Filling in the short form below will instantly give you a set of contact details for experts who can help you with advice on problems with invasive weeds (Japanese knotweed etc). You will be provided with their full contact details, all within less than a second, and you will then be able to contact them directly to discuss your situation in more detail.
Filling in the short form above will instantly give you a set of contact details for experts who can help you with advice on problems with invasive weeds (Japanese knotweed etc). You will be provided with their full contact details, all within less than a second, and you will then be able to contact them directly to discuss your situation in more detail.
What are ‘invasive weeds’
Invasive weeds ‘are either native plant species that grow well in disturbed or nutrient-enriched conditions, to the detriment of other plant and animal species, or non-native plants that have been introduced to this country by accident or as a consequence of trade or deliberate collection. The latter tend to grow in situations where native plants of similar form do not’. Extract taken from an Environment Agency leaflet entitled Managing Invasive Non-native Plants
Non-native plants cause more damage than native plants they are also more difficult to eradicate.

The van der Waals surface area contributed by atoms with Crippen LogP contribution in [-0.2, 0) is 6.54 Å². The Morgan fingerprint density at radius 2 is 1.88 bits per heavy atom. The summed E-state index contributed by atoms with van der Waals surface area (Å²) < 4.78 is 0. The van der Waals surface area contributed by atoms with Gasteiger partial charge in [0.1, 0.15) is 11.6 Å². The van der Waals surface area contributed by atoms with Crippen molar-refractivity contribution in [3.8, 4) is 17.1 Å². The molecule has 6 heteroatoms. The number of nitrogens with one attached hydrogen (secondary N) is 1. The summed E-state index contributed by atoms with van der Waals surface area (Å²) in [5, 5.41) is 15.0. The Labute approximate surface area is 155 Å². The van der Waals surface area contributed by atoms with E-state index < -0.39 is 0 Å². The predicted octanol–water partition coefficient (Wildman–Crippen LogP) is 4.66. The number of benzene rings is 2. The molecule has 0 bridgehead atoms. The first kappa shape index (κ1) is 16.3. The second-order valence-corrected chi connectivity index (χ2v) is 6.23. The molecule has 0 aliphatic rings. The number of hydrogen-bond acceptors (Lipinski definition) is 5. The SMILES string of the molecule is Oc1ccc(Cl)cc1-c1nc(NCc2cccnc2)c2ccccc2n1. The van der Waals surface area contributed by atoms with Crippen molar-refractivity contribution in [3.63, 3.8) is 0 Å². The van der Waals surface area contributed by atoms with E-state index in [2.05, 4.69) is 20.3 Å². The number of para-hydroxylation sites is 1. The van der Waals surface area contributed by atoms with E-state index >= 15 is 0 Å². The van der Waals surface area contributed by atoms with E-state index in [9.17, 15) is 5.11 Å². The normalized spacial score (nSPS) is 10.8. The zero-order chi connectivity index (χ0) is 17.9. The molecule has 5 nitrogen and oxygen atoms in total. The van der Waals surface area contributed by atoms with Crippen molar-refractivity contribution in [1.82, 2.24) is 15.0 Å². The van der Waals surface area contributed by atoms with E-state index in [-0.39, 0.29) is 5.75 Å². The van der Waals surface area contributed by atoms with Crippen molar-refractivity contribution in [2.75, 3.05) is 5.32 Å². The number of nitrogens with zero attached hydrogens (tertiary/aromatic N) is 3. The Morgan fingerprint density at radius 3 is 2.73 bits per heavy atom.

When non-native invasive plants become established they can have cause serious damage to the ecosystem such as flooding, threaten or endanger native species.
Which plants are classified as invasive?
Currently there are 7 non-native plants listed by the Environment Agency, these are Japanese knotweed, Giant Hogweed, Himalayan Balsam, Australian Swamp Stonecrop, Parrot’s Feather, Floating Pennywort and Creeping Water Primrose,
What is an Invasive Weed Report?
You will need to discuss your requirements with the contractor you have chosen but usually the report would involve a site visit, identify the plant, assess the damage or potential damage and make recommendations for eradication. Invasive weeds have to be disposed of in accordance with Environment Agency guidelines.
When do I need to get an invasive weed report?
You are responsible for looking after the land you occupy. If you suspect there are non-native invasive weeds on this land, it is recommended you seek professional advice. http://www.environment-agency.gov.uk/homeandleisure/wildlife/default.aspx is a link to the section on the Environment Agency website that gives lots of information about non-native invasive weeds. There are also colour photographs of each of the plants.
The 1959 Weeds Acts lists five weeds that are particularly harmful to certain animals or humans. They are: Common Ragwort, Spear Thistle, Creeping or Field Thistle, Broad Leaved Dock and Curled Dock. If you occupy land (you don’t have to own it) you could be served an enforcement notice if you do not take action to prevent the weeds from spreading.
http://www.defra.gov.uk/wildlife-pets/wildlife-management/weeds-act-1959/ for more information about injurious weeds.
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